How well does the spelling rule “i before e except after c” hold? I searched the 5,000 most common English words (from here) to see.
70% of the words containing ‘ie” or “ei” follow the rule.
If you weigh the word counts by word frequency, the rule only holds 54% of the time.
There’s a longer version of the rule that adds “or when sounding as ‘a’ as in neighbor or weigh.” This version holds for 79% of the words in my list. And when weighted by frequency, the rule holds 85% of the time.
Update: Here’s an even more accurate version from Merriam-Webster:
i before e,
except after c,
or when sounded as a,
as in ‘neighbor’ and ‘weigh’,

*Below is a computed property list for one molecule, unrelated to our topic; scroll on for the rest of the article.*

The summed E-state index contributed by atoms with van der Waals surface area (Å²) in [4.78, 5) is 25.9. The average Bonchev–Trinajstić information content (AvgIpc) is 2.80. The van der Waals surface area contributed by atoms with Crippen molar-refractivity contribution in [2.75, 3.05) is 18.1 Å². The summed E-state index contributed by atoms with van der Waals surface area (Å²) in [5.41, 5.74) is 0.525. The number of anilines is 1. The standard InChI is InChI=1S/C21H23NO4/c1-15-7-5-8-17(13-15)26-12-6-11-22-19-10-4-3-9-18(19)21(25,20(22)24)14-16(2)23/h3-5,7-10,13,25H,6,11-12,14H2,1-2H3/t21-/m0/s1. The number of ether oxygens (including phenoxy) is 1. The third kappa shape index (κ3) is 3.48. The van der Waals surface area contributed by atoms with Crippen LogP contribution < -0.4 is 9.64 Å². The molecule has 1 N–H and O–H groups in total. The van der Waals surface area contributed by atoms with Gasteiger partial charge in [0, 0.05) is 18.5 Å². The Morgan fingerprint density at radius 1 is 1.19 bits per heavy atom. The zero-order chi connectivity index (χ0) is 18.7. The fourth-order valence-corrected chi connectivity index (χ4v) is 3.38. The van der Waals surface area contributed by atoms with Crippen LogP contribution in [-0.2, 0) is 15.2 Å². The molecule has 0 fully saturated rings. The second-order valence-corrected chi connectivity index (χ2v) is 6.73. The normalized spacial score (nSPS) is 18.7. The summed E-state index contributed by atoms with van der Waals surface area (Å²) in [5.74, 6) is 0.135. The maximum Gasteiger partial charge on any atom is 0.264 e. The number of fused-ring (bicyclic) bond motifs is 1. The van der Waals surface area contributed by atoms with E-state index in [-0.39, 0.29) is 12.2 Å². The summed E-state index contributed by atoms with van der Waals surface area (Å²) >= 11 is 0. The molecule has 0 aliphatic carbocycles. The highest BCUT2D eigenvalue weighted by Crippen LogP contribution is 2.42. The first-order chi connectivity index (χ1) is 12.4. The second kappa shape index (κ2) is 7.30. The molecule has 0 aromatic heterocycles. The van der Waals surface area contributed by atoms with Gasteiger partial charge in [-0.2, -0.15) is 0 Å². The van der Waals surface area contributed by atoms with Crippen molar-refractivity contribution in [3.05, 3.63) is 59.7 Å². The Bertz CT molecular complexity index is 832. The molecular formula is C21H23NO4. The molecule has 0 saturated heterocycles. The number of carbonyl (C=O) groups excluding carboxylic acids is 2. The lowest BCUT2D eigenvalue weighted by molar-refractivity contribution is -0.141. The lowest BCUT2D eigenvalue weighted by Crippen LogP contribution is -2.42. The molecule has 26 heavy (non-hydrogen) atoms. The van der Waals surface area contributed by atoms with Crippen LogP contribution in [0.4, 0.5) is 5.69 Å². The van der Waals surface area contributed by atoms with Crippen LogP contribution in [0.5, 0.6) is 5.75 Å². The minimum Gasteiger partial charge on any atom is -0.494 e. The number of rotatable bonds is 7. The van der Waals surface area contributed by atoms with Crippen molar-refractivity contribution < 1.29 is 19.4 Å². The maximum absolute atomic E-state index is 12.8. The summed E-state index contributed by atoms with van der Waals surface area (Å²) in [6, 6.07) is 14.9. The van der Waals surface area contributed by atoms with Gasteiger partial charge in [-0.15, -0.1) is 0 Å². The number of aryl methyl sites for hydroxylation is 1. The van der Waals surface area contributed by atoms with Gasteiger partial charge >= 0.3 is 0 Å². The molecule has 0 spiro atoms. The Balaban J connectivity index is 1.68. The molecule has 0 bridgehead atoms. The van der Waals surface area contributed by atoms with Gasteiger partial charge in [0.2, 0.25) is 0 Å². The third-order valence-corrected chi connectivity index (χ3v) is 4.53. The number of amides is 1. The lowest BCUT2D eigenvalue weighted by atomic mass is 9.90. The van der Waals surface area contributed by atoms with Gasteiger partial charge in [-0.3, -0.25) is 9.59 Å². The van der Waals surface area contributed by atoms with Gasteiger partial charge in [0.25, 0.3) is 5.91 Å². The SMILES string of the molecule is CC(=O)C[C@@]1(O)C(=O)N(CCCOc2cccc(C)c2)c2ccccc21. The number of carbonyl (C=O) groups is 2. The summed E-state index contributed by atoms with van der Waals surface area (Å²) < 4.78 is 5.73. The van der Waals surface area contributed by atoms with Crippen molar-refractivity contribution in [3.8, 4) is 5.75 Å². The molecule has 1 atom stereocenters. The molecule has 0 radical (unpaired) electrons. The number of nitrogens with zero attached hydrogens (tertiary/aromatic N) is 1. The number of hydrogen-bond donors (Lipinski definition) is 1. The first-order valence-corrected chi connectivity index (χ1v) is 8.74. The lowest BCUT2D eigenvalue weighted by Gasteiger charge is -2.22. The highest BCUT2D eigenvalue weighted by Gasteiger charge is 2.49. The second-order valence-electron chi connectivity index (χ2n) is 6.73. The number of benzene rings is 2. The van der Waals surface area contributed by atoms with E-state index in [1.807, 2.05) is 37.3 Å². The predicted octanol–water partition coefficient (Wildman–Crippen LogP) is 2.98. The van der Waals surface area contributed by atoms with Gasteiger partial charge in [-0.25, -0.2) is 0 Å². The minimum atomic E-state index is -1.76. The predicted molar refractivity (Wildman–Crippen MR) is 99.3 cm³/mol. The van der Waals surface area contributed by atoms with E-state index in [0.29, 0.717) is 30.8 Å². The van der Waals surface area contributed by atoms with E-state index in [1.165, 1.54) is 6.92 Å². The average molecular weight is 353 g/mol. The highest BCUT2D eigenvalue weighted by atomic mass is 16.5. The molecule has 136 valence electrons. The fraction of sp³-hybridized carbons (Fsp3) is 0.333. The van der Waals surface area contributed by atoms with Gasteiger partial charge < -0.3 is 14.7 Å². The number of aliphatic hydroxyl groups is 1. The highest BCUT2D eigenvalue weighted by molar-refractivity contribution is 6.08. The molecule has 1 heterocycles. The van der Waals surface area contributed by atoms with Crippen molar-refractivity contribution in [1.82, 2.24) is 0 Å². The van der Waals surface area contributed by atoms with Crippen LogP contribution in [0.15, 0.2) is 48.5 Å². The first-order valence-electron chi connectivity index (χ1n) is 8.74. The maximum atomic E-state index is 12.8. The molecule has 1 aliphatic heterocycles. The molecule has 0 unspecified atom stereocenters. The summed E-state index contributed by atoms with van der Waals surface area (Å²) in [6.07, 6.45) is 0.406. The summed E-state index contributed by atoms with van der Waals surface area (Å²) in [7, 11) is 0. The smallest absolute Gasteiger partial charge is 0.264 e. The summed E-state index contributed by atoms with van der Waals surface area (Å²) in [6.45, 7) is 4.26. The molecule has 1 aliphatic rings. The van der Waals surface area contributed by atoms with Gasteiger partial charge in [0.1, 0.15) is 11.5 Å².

or when it appears in comparatives and superlatives like ‘fancier’,
or when the c sounds as sh as in ‘glacier’,
or when the vowel sounds like ee as in ‘seize’,
or i as in ‘height’,
or when it shows up in compound words such as ‘albeit’,
or when it shows up in –ing inflections of verbs that end in e, like queueing,
or occasionally in technical words that have a strong etymological link to their parent languages such as ‘cuneiform’ and ‘caffeine’,
and in numerous other random exceptions such as ‘science’, ‘forfeit’, and ‘weird.’